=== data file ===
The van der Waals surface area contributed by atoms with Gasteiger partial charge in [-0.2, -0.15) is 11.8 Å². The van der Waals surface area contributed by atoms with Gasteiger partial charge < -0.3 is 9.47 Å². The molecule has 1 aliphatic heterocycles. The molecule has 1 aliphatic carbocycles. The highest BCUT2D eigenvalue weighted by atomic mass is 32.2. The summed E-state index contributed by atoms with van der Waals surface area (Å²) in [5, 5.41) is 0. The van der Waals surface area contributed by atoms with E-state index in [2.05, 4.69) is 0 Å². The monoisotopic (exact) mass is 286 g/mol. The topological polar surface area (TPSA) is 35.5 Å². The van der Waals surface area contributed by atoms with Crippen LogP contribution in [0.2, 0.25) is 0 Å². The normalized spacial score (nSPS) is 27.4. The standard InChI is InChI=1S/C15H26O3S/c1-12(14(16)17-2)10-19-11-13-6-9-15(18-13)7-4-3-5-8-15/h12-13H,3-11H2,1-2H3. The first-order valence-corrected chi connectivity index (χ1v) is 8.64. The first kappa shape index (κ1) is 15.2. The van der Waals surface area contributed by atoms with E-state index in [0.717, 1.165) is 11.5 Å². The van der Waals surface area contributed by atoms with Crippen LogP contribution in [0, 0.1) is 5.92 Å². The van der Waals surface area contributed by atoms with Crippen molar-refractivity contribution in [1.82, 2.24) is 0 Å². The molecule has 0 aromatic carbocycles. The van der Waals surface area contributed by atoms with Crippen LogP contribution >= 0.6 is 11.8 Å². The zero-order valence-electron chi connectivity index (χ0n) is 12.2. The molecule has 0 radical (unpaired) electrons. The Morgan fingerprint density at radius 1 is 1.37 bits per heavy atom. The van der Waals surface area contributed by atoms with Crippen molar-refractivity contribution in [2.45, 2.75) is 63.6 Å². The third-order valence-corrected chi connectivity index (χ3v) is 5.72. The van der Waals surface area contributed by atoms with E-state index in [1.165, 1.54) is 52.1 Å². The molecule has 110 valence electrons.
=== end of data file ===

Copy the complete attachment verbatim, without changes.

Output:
The van der Waals surface area contributed by atoms with Gasteiger partial charge in [-0.2, -0.15) is 11.8 Å². The van der Waals surface area contributed by atoms with Gasteiger partial charge < -0.3 is 9.47 Å². The molecule has 1 aliphatic heterocycles. The molecule has 1 aliphatic carbocycles. The highest BCUT2D eigenvalue weighted by atomic mass is 32.2. The summed E-state index contributed by atoms with van der Waals surface area (Å²) in [5, 5.41) is 0. The van der Waals surface area contributed by atoms with E-state index in [2.05, 4.69) is 0 Å². The monoisotopic (exact) mass is 286 g/mol. The topological polar surface area (TPSA) is 35.5 Å². The van der Waals surface area contributed by atoms with Crippen LogP contribution in [0.2, 0.25) is 0 Å². The normalized spacial score (nSPS) is 27.4. The standard InChI is InChI=1S/C15H26O3S/c1-12(14(16)17-2)10-19-11-13-6-9-15(18-13)7-4-3-5-8-15/h12-13H,3-11H2,1-2H3. The first-order valence-corrected chi connectivity index (χ1v) is 8.64. The first kappa shape index (κ1) is 15.2. The van der Waals surface area contributed by atoms with E-state index in [0.717, 1.165) is 11.5 Å². The van der Waals surface area contributed by atoms with Crippen LogP contribution in [0, 0.1) is 5.92 Å². The van der Waals surface area contributed by atoms with Crippen molar-refractivity contribution in [1.82, 2.24) is 0 Å². The molecule has 0 aromatic carbocycles. The van der Waals surface area contributed by atoms with Crippen LogP contribution >= 0.6 is 11.8 Å². The zero-order valence-electron chi connectivity index (χ0n) is 12.2. The molecule has 0 radical (unpaired) electrons. The Morgan fingerprint density at radius 1 is 1.37 bits per heavy atom. The van der Waals surface area contributed by atoms with Crippen molar-refractivity contribution in [2.45, 2.75) is 63.6 Å². The third-order valence-corrected chi connectivity index (χ3v) is 5.72. The van der Waals surface area contributed by atoms with E-state index in [1.165, 1.54) is 52.1 Å². The molecule has 110 valence electrons.